Police group says case of missing 7-yr-old highlights need for more social workers

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The tragic case of one little girl is highlighting the potential impact of the de-fund police movement, as well as the requests by police themselves for more social workers within their departments.

Harmony Montgomery, who should now be seven, hasn’t actually been seen in a verifiable way for two years. This is in spite of the fact that her father’s family has claimed to have reported her situation to authorities for years in Massachusetts and New Hampshire, Fox News reported.

This led to the local police getting involved and opening an investigation for what they now say is a missing person case, as they realized Harmony hadn’t actually been accounted for since 2019 when she was five. Currently, the child’s father and stepmother are locked up on various charges ranging from child abuse to food stamps fraud.

The case has gained a certain following as it comes amidst the cries of the left for de-funding police. This has led to jokes and memes about replacing cops with social workers, usually in situations where a social worker is obviously completely inadequate.

Among some police advocates claiming to speak for the police themselves, such as Betsy Brantner Smith, spokeswoman for the National Police Association, the answer is somewhat different. Smith says that departments need funding for both and that cops need in-house social workers to assist them, especially for duties that are more routine and carry a low risk of violence, or require more specialized mental health or children’s welfare training and education.

“I just don’t think people are aware of it, and police officers overwhelmingly would welcome more social workers to be able to assist them,” Smith said, speaking to Fox News Digital.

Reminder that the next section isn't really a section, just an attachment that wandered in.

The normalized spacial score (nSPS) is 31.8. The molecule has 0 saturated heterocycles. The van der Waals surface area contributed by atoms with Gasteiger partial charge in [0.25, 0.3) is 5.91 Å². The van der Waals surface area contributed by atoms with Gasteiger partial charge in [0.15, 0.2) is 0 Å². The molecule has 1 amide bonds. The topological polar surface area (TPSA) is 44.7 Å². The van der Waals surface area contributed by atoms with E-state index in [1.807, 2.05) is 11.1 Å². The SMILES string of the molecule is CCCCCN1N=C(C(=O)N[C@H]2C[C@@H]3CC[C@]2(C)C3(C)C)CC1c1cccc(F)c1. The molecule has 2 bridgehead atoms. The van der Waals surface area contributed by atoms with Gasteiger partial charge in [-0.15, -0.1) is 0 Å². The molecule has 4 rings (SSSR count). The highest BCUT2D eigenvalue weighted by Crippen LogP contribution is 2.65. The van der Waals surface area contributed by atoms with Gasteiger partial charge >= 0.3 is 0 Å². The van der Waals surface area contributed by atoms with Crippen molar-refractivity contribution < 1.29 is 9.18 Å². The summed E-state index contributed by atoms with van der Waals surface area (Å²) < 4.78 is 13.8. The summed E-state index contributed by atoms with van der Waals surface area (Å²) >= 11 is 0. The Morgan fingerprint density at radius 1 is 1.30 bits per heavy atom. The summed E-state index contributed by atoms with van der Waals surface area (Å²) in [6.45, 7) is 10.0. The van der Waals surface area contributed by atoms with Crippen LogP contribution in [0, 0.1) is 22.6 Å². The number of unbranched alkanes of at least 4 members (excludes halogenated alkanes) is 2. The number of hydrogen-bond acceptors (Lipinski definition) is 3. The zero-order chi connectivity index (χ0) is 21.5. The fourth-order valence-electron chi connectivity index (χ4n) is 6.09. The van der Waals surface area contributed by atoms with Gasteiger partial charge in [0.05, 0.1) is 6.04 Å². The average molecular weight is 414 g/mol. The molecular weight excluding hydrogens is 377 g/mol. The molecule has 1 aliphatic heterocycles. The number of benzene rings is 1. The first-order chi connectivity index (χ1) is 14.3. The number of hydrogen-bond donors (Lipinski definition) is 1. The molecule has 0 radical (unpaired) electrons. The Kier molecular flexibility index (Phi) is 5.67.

“This talk of replacing police officers with social workers does nothing more than endanger those social workers,” Smith continued.

According to Smith, calls to de-fund police would lead to exactly more situations like Harmony Montgomery’s and that, if anything, police need more funding for hiring social workers to assist their already hard-pressed regular officers, not less.

Smith said that the ideal scenario would have a social worker in every car alongside the regular police, but noted that this was an idealized case and that obviously “nobody’s going to pay for that.”

Smith also suggested that law enforcement be empowered to work on their own community welfare issues, instead of further burdening already overwhelmed big-city and state agencies. As one such example, she pointed to the outrage after New York City’s Administration for Children’s Services became the subject of massive outrage after Nixzmary Brown was beaten to death in 2006 by her own mother and step-father in spite of repeated warnings being sent to the agency by the girl’s school.

“One of the ways that we could do to help solve this problem, which we have in every single state, is to turn some of this back over to local law enforcement. Once local law enforcement got involved, all of a sudden we’re finding that we can’t find this child and finding out what a bad guy the dad is,” Smith said, commenting on her suggestion of turning over local issues to the police.

(Video: Fox News)


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